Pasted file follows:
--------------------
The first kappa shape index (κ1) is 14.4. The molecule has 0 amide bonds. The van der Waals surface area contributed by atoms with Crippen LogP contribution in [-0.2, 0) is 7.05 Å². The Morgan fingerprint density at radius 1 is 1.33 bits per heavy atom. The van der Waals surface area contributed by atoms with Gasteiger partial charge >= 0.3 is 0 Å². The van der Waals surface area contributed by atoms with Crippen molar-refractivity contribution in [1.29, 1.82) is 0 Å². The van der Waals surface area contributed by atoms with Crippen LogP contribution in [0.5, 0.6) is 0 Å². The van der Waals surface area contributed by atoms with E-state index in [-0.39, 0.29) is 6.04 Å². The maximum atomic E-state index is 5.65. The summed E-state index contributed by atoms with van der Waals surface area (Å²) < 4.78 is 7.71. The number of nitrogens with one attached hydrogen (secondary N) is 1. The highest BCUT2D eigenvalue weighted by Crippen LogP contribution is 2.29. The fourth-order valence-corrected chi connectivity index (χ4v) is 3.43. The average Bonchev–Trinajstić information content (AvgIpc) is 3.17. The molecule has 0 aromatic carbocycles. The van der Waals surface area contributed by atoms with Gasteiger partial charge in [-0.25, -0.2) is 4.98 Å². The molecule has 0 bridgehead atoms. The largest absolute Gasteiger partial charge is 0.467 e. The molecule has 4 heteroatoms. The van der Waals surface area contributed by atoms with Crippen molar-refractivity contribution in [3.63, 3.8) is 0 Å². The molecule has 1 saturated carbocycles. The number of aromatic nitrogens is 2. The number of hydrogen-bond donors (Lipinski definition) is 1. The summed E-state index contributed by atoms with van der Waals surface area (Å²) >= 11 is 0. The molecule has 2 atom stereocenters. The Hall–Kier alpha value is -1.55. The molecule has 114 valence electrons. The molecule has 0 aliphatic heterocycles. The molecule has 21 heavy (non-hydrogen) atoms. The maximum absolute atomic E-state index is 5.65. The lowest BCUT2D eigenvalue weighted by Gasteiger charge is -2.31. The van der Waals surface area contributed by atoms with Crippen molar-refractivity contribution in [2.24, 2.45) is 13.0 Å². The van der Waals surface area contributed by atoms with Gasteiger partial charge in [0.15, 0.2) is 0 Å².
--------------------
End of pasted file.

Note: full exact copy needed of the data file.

The first kappa shape index (κ1) is 14.4. The molecule has 0 amide bonds. The van der Waals surface area contributed by atoms with Crippen LogP contribution in [-0.2, 0) is 7.05 Å². The Morgan fingerprint density at radius 1 is 1.33 bits per heavy atom. The van der Waals surface area contributed by atoms with Gasteiger partial charge >= 0.3 is 0 Å². The van der Waals surface area contributed by atoms with Crippen molar-refractivity contribution in [1.29, 1.82) is 0 Å². The van der Waals surface area contributed by atoms with Crippen LogP contribution in [0.5, 0.6) is 0 Å². The van der Waals surface area contributed by atoms with E-state index in [-0.39, 0.29) is 6.04 Å². The maximum atomic E-state index is 5.65. The summed E-state index contributed by atoms with van der Waals surface area (Å²) < 4.78 is 7.71. The number of nitrogens with one attached hydrogen (secondary N) is 1. The highest BCUT2D eigenvalue weighted by Crippen LogP contribution is 2.29. The fourth-order valence-corrected chi connectivity index (χ4v) is 3.43. The average Bonchev–Trinajstić information content (AvgIpc) is 3.17. The molecule has 0 aromatic carbocycles. The van der Waals surface area contributed by atoms with Gasteiger partial charge in [-0.25, -0.2) is 4.98 Å². The molecule has 0 bridgehead atoms. The largest absolute Gasteiger partial charge is 0.467 e. The molecule has 4 heteroatoms. The van der Waals surface area contributed by atoms with Crippen molar-refractivity contribution in [3.63, 3.8) is 0 Å². The molecule has 1 saturated carbocycles. The number of aromatic nitrogens is 2. The number of hydrogen-bond donors (Lipinski definition) is 1. The summed E-state index contributed by atoms with van der Waals surface area (Å²) >= 11 is 0. The molecule has 2 atom stereocenters. The Hall–Kier alpha value is -1.55. The molecule has 114 valence electrons. The molecule has 0 aliphatic heterocycles. The molecule has 21 heavy (non-hydrogen) atoms. The maximum absolute atomic E-state index is 5.65. The lowest BCUT2D eigenvalue weighted by Gasteiger charge is -2.31. The van der Waals surface area contributed by atoms with Crippen molar-refractivity contribution in [2.24, 2.45) is 13.0 Å². The van der Waals surface area contributed by atoms with Gasteiger partial charge in [0.15, 0.2) is 0 Å².